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Physiology and Biochemistry

Host Range, Purification, Serology, and Properties of a Carlavirus from Eggplant. J. A. Khalil, Department of Plant Pathology, University of Arizona, Tucson 85721; M. R. Nelson(2), and R. E. Wheeler(3). (2)(3)Department of Plant Pathology, University of Arizona, Tucson 85721. Phytopathology 72:1064-1068. Accepted for publication 31 December 1981. Copyright 1982 The American Phytopathological Society. DOI: 10.1094/Phyto-72-1064.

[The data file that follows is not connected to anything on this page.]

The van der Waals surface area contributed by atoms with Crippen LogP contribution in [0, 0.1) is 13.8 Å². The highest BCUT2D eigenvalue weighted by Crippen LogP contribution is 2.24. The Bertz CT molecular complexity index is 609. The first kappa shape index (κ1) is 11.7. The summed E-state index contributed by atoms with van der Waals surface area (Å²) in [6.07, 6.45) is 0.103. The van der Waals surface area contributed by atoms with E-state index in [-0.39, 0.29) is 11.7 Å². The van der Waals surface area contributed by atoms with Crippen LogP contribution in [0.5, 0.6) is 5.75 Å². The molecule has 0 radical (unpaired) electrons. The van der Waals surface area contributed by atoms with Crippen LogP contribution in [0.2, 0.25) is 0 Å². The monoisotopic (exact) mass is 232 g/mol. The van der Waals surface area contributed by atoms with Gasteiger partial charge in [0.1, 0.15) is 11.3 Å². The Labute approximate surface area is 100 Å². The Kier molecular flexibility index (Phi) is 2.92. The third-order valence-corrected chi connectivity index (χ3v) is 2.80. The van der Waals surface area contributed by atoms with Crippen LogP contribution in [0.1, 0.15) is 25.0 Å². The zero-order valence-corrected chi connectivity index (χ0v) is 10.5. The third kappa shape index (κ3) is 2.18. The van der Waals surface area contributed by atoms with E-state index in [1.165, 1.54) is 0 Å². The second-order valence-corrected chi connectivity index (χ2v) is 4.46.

Mottling of leaves of eggplant (Solanum melongena) was found to be related to virus infection. The disease agent was placed in the carlavirus group on the basis of particle length (693 nm) and the lack of cytoplasmic inclusions in crude preparations. The virus is readily transmitted mechanically; it induces leaf mottle and mosaic in various eggplant cultivars and mottle, mosaic, or leaf necrosis in tobacco species and cultivars. Susceptible hosts were found in five of the 26 plant families tested and the largest number of suscepts were in the Solanaceae. The virus was purified by clarification of root extracts in butanol followed by differential centrifugation. The virus was neither transmitted by seeds obtained from diseased eggplants nor by Myzus persicae. It was inactivated after 10 min at 70 C, 7 days at 25 C, and in dilutions ranging from 103 to 104. Purified preparations of virus were immunogenic with antisera titers of 1:32 obtained as determined by immunoelectron microscopy and microprecipitin tests.